Comparison of Cancer Patterns and Trends in First Nations People and the General Population of Ontario, 1968-2001
— Loraine Marrett
Timeline: April 2002 - September 2004 (Completed)
Funding Amount: $149,969.00
What is this research Project about?
While cancer rates for the Canadian population are stabilizing or declining, it appears that cancer rates are increasing in the First Nations (FN) population. Research is needed to understand the extent and possible implications of this trend. This research Project will attempt to answer several questions: 1) are FN people in Ontario on the verge of epidemics of some common forms of cancer? 2) why, at a time when we have some understanding of how to reduce cancer rates, are rates in FN people continuing to climb? 3) will some cancers that were once rare in FN people become more common than in the general population? 4) why is cervical cancer so much higher in FN people, given that it is largely preventable through high quality screening? The researchers will identify priority areas for cancer control strategies, policies, surveillance and future research.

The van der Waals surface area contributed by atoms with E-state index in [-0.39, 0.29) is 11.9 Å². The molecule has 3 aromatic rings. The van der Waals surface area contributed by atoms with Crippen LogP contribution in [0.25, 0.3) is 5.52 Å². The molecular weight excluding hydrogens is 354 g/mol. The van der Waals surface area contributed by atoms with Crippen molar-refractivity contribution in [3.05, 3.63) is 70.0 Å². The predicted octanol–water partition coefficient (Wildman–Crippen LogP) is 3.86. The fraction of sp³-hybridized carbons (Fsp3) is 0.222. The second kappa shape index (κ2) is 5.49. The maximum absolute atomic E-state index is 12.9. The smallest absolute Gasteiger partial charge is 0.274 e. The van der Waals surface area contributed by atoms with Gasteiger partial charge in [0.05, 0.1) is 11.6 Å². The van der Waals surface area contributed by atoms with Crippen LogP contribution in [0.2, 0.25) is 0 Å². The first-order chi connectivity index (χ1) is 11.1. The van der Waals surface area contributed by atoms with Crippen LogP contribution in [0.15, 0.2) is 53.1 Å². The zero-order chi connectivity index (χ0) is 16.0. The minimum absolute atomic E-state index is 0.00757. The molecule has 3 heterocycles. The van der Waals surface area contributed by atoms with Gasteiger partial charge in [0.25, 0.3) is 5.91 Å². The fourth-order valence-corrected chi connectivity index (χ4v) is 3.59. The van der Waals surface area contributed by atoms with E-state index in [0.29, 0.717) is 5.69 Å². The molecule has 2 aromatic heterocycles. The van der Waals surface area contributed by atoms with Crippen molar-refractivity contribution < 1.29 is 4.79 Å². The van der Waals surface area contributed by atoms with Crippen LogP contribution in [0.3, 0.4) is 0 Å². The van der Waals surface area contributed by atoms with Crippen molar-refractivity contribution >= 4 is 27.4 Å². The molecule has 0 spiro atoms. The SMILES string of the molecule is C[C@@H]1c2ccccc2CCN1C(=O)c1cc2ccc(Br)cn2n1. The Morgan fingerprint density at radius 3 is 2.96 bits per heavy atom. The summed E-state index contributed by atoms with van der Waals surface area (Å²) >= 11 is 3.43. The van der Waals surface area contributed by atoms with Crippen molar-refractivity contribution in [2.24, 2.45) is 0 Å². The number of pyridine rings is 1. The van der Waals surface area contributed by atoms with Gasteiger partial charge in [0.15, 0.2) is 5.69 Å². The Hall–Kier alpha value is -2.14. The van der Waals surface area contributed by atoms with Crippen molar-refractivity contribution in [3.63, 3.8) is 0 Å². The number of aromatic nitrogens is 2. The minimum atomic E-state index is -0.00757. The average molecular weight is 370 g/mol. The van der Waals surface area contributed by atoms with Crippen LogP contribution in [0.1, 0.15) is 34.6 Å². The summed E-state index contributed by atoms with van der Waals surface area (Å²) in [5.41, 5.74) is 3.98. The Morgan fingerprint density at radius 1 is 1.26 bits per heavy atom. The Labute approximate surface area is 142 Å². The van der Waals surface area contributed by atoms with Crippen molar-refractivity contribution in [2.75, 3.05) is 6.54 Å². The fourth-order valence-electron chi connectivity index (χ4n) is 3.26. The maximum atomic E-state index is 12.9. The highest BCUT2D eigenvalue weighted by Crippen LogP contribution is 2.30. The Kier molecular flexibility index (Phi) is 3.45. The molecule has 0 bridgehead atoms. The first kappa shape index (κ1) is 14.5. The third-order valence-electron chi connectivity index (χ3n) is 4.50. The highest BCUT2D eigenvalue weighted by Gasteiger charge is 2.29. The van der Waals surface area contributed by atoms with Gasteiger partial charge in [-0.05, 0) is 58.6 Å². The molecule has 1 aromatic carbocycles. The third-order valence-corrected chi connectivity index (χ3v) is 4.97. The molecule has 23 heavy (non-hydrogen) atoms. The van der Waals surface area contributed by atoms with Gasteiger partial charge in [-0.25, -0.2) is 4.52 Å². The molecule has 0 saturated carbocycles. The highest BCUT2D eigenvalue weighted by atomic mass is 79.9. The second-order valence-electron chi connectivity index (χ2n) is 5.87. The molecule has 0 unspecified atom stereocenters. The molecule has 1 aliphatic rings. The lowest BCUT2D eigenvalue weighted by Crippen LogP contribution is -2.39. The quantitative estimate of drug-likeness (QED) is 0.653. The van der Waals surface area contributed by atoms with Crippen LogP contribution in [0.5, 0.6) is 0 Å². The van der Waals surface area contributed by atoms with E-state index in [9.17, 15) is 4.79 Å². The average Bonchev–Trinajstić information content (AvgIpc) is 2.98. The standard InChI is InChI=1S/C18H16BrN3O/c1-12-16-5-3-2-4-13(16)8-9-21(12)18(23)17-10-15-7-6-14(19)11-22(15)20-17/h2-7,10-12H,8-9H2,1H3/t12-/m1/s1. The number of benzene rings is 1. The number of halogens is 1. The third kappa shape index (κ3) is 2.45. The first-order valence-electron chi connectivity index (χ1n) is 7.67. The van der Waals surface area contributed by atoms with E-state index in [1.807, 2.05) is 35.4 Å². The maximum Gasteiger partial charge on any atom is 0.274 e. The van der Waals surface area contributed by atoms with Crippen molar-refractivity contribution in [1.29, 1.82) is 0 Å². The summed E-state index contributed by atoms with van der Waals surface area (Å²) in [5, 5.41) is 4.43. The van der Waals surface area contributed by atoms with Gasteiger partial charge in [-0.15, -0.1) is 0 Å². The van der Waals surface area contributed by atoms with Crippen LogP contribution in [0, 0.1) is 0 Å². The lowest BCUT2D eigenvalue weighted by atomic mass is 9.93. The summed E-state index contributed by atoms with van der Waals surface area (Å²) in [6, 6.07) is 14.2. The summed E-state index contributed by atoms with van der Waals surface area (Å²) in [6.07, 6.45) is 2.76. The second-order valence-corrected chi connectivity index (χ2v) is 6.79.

How will this research be done?
The Ontario Cancer Registry database (OCR) will be linked with the 141,290 Ontario FN members created from the federal Department of Indian and Northern Affairs' registration files, to estimate current patterns of cancer incidence, mortality and survival in Ontario FN. FN cancer rates will be analyzed by sex, time period and cancer type and rates of cancer amongst FN people will be compared with rates for the non-FN Canadian population. The researchers will also review the existing literature and collect information on the determinants of cancer in FN (e.g., smoking, uptake of cancer screening, physical activity, diet, socio-economic factors). A national workshop will be convened to share the research results and help create a national Aboriginal Cancer Registry and a national Aboriginal cancer control strategy in Canada. The national workshop will be sponsored by the Joint Ontario Aboriginal Cancer Committee (through Cancer Care Ontario) and the National Aboriginal Health Organization (NAHO).
Why is this research important?
This research should generate policy-related activities at the level of federal, provincial/territorial and FN governments and organizations, by highlighting the changing patterns of cancer incidence, survival and mortality in the FN population. A national effort in Aboriginal cancer surveillance, research and education/intervention and a cancer control strategy for Canada's FN will be encouraged. The results of this research Project will provide information needed to develop such a strategy, by bringing together individuals and organizations to address the determinants of health and improve the health of FN people.
Cancer Care Ontario